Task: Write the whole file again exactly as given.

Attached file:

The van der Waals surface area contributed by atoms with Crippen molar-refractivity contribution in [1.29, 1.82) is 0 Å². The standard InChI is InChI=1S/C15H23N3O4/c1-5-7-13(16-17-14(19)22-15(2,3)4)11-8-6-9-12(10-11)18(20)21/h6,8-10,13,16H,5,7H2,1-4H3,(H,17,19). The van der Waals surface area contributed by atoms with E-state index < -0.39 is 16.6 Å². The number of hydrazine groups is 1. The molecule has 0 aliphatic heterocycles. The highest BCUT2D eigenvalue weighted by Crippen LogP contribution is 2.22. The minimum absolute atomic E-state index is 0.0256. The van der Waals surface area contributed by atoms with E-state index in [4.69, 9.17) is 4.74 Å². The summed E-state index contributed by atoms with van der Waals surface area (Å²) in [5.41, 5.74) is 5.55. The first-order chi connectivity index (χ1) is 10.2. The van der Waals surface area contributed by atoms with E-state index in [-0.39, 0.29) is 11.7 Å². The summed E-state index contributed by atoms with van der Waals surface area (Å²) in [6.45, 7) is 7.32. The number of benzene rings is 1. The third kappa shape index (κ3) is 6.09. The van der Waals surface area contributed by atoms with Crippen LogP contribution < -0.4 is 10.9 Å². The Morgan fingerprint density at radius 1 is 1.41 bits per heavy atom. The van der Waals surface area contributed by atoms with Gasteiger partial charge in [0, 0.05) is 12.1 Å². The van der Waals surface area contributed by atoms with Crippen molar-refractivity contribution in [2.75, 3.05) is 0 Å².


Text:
The van der Waals surface area contributed by atoms with Crippen molar-refractivity contribution in [1.29, 1.82) is 0 Å². The standard InChI is InChI=1S/C15H23N3O4/c1-5-7-13(16-17-14(19)22-15(2,3)4)11-8-6-9-12(10-11)18(20)21/h6,8-10,13,16H,5,7H2,1-4H3,(H,17,19). The van der Waals surface area contributed by atoms with E-state index < -0.39 is 16.6 Å². The number of hydrazine groups is 1. The molecule has 0 aliphatic heterocycles. The highest BCUT2D eigenvalue weighted by Crippen LogP contribution is 2.22. The minimum absolute atomic E-state index is 0.0256. The van der Waals surface area contributed by atoms with E-state index in [4.69, 9.17) is 4.74 Å². The summed E-state index contributed by atoms with van der Waals surface area (Å²) in [5.41, 5.74) is 5.55. The first-order chi connectivity index (χ1) is 10.2. The van der Waals surface area contributed by atoms with E-state index in [-0.39, 0.29) is 11.7 Å². The summed E-state index contributed by atoms with van der Waals surface area (Å²) in [6.45, 7) is 7.32. The number of benzene rings is 1. The third kappa shape index (κ3) is 6.09. The van der Waals surface area contributed by atoms with Crippen LogP contribution < -0.4 is 10.9 Å². The Morgan fingerprint density at radius 1 is 1.41 bits per heavy atom. The van der Waals surface area contributed by atoms with Gasteiger partial charge in [0, 0.05) is 12.1 Å². The van der Waals surface area contributed by atoms with Crippen molar-refractivity contribution in [2.75, 3.05) is 0 Å².